It's the altar to the excess of the World Cup, the outstanding symbol of the culture of corruption that has left so many torn during this tournament, the monument to waste in a country of so much pain and poverty. Close to the roomy and pre-planned centre of Brasilia, with its neat rows of office blocks, each comprising a different government department, sits the Mane Garrincha stadium. It is a stunning sight, but not as stunning as the numbers behind its existence.
Consider this. Originally expected to cost about 175 million ($341 million), it ran to treble, making it the second-most expensive football ground ever built, behind only Wembley. The blown-apart budgets are hardly a surprise when, for example, 2700 was allotted for the transportation of prefabricated grandstands but when the bill was handed to the taxpayer, it was nearing 900,000.
And what will happen after the circus has left is unknown as none of the capital's three main sides play anywhere near top-flight football.
Yet it all makes sense when you realise just down the road, some watchdogs claim 40 per cent of Brazilian congressmen have criminal cases pending against them and construction companies are some of the biggest political contributors. In fact, the company responsible for the Mane Garrincha, Andrade Gutierrez, donated more than 20 million after it was awarded contracts for about a quarter of World Cup stadia, a jump from 43,000 in 2008.
It's about as subtle as a David Luiz tackle. That's why it's such a contrast this morning as the Brazil so beloved by the people comes together with the Brazil so despised by its masses. And it's why there's been even greater pressure on the side to not just win, but to do it in some style.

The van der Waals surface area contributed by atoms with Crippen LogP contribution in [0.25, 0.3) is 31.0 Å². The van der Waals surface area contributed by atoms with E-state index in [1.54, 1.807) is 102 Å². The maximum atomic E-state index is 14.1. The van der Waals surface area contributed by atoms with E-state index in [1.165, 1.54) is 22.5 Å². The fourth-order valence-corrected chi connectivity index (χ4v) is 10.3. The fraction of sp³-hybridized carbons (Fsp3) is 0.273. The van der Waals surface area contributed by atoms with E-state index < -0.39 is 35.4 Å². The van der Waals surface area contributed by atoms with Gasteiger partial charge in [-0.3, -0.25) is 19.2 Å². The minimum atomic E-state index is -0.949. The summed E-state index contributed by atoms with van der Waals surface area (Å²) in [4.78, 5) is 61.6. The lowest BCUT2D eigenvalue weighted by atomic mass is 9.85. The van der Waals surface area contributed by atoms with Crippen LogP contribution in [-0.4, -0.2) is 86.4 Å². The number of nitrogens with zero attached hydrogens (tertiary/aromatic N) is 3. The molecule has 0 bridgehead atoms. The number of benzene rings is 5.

However, you got the feeling that being pre-tournament favourites was more to do with being hosts and the flaws of others than their own strengths because this is a Brazil side with issues. The limitations of striker Fred, in particular, mean there's a need for Neymar, Oscar and Ramires behind him to perform.
As for this morning's game with Cameroon, it's hard to imagine anything other than the goals flowing.
Cameroon have won just once in 14 games at World Cup finals since 1990. But it's the way they've conducted themselves that has been so poor.
From trying to get more money out of the national association to Benoit Assou-Ekotto butting heads with teammate Benjamin Moukandjo, some sources suggest this could be a high-risk game in terms of betting patterns because the Africans have nothing left to lose.